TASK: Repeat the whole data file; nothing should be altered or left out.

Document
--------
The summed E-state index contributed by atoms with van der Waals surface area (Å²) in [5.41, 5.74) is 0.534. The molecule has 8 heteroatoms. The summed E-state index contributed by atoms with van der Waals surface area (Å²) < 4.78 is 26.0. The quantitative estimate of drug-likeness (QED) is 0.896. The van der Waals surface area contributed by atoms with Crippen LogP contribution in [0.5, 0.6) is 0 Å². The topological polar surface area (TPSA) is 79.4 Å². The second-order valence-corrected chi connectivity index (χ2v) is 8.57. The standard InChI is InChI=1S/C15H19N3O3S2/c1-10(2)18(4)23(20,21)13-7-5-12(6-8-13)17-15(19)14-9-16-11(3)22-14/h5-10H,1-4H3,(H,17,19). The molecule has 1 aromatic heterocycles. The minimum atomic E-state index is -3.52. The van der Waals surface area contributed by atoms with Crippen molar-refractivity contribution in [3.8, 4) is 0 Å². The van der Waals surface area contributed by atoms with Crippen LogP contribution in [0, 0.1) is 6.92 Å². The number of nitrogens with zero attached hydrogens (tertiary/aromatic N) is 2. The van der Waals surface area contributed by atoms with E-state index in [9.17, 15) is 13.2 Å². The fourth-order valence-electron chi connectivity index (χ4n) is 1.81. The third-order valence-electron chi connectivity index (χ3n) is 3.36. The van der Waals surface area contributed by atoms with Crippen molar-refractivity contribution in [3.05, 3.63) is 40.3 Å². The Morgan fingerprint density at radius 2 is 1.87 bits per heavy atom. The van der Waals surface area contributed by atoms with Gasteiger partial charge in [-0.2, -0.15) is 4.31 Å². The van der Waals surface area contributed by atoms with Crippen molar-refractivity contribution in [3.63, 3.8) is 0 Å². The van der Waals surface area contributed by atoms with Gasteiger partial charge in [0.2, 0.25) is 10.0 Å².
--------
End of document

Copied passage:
The summed E-state index contributed by atoms with van der Waals surface area (Å²) in [5.41, 5.74) is 0.534. The molecule has 8 heteroatoms. The summed E-state index contributed by atoms with van der Waals surface area (Å²) < 4.78 is 26.0. The quantitative estimate of drug-likeness (QED) is 0.896. The van der Waals surface area contributed by atoms with Crippen LogP contribution in [0.5, 0.6) is 0 Å². The topological polar surface area (TPSA) is 79.4 Å². The second-order valence-corrected chi connectivity index (χ2v) is 8.57. The standard InChI is InChI=1S/C15H19N3O3S2/c1-10(2)18(4)23(20,21)13-7-5-12(6-8-13)17-15(19)14-9-16-11(3)22-14/h5-10H,1-4H3,(H,17,19). The molecule has 1 aromatic heterocycles. The minimum atomic E-state index is -3.52. The van der Waals surface area contributed by atoms with Crippen molar-refractivity contribution in [3.8, 4) is 0 Å². The van der Waals surface area contributed by atoms with Crippen LogP contribution in [0, 0.1) is 6.92 Å². The number of nitrogens with zero attached hydrogens (tertiary/aromatic N) is 2. The van der Waals surface area contributed by atoms with E-state index in [9.17, 15) is 13.2 Å². The fourth-order valence-electron chi connectivity index (χ4n) is 1.81. The third-order valence-electron chi connectivity index (χ3n) is 3.36. The van der Waals surface area contributed by atoms with Crippen molar-refractivity contribution in [3.05, 3.63) is 40.3 Å². The Morgan fingerprint density at radius 2 is 1.87 bits per heavy atom. The van der Waals surface area contributed by atoms with Gasteiger partial charge in [-0.2, -0.15) is 4.31 Å². The van der Waals surface area contributed by atoms with Crippen molar-refractivity contribution in [3.63, 3.8) is 0 Å². The van der Waals surface area contributed by atoms with Gasteiger partial charge in [0.2, 0.25) is 10.0 Å².